What am I missing at Allston Landing?

At-grade Pike, West Station early on are no-brainers

THERE ARE OCCASIONS in the making of public policy when you are left scratching your head, because the decision-making just doesn’t make sense, and you wonder what you may be missing.

I’m thinking today of Allston Landing, the vast urban wasteland of industrial, highway, and rail uses that for generations stood as a stark example of the auto-centric mentality of mid-20th Century.  Decisions made over the last 10 years – decisions regarding the state’s purchase of the CSX rail right-of-way from Boston to Worcester, the commencement of intercity rail service to Worcester, and the transformation of Turnpike toll collection from a manual system to an all-electronic system – have made it possible to advance the reclamation of Allston Landing as a key entry point to Boston from the west, a place no longer cut off from its neighboring communities and the Charles River, but rather a vibrant, multi-use, multi-modal 21st Century place.

The various investments I have referred to cost a lot of tax and toll payer money, and we are about to squander every nickel of those hard-earned dollars by doubling down on the mistakes of the past and maintaining Allston Landing as an unpleasant, unattractive, unsustainable example of urban transportation improvements gone wrong.

Let’s begin by acknowledging that the current elevated structure supporting a portion of Interstate 90 just east of Allston Landing is past its useful life, and MassDOT is taking steps to replace it.  This is both a public safety issue and a mobility issue – no one doubts that the structure needs to be dealt with. The question is whether it ought to be replaced by another elevated structure, or whether it should be redesigned as an at-grade highway.

The civic leadership group A Better City has developed a concept for an at-grade highway that passes muster from a solid engineering perspective, and comes in at a significant cost savings from MassDOT’s currently preferred elevated solution.  The cost differential is massive: the replacement by another elevated structure is at least $100 million, and probably more like $175-200 million, more expensive to build than the at-grade replacement.  Moreover, the elevated structure would come with about $1 million in additional annual maintenance costs once it is built.

There are no meaningful differences in how either alternative would function from a mobility perspective. So spending an additional several hundred million dollars doesn’t get you more bang for your tax and toll payer buck.  Reconstructing the elevated highway by replacing it with another elevated structure is therefore a classic misuse of public construction funds.

You would imagine that under a gubernatorial regime that describes itself as cost-conscious, such a result would not even be under serious consideration, but not only is it being seriously considered, it remains the preferred alternative.  How will that be explained to Jack and Judy commuter whose tolls will rise to support an elevated structure that could have been at-grade at much lower cost?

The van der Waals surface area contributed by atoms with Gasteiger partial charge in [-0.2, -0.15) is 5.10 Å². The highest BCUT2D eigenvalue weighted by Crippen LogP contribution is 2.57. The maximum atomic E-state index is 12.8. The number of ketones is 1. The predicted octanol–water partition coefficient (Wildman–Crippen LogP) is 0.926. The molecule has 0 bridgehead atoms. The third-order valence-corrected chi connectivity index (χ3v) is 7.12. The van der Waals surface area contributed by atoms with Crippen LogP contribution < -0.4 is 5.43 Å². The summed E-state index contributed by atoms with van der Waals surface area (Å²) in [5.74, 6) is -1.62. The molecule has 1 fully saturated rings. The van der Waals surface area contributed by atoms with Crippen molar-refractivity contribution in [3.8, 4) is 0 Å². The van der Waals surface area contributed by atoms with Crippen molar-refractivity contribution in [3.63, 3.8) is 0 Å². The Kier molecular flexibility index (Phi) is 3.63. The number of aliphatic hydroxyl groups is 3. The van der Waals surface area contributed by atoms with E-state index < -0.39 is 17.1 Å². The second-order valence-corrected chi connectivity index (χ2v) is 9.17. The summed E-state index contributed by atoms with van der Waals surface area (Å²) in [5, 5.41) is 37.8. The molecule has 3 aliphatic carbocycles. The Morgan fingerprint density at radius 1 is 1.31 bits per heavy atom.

Then there’s West Station.  I’ve written about this before: the deferral of West Station until 2040, which remains under serious consideration, is unfathomable.  West Station should be among the first things you’d build, not the last. The argument to defer West Station for a generation, that ridership projections do not support it, is not based upon sound analysis.  It is more than an open secret that the modeling on which ridership projections are based is unreliable. This unreliability had made itself manifest on many occasions, most recently at the successful Boston Landing commuter rail site.  Ridership at that station, opened before a full development build-out, has far exceeded expectations based on prior modeling.

Moreover, waiting for the private sector to develop before you site a transit station ignores the realities of induced demand and the synergies between transit and development, as has been amply demonstrated at such places as Assembly Square and the Seaport District.  And if you think we have emerged from the smothering grip of auto-centric thinking, imagine this situation in reverse. Imagine someone saying that we won’t build a roadway network until the private sector develops first and we can have a clearer sense of demand.  That would be unthinkable. It should be equally unthinkable to defer West Station for an entire generation.

Deferring West Station until 2040 will condemn commuters west of Boston to a ride on the Turnpike that will continue to degrade beyond its already unacceptable levels of daily congestion. Let’s be clear about one fact: the Turnpike east of Route 128 is a highway that will not, cannot expand. There is literally nowhere to go to enlarge the constrained highway, so today’s chronic congestion will not abate.  Condemned to an antiquated and infrequent commuter rail system that fails too often, and also fails to provide service at convenient times during all hours of the day, commuters from the metrowest and Worcester regions are being left to their own devices.  Regional equity ought to be a pillar of our transportation policymaking; deferring West Station basically turns its back on regional equity and sends a stark, single message to metrowest and Worcester-area commuters:  you are on your own.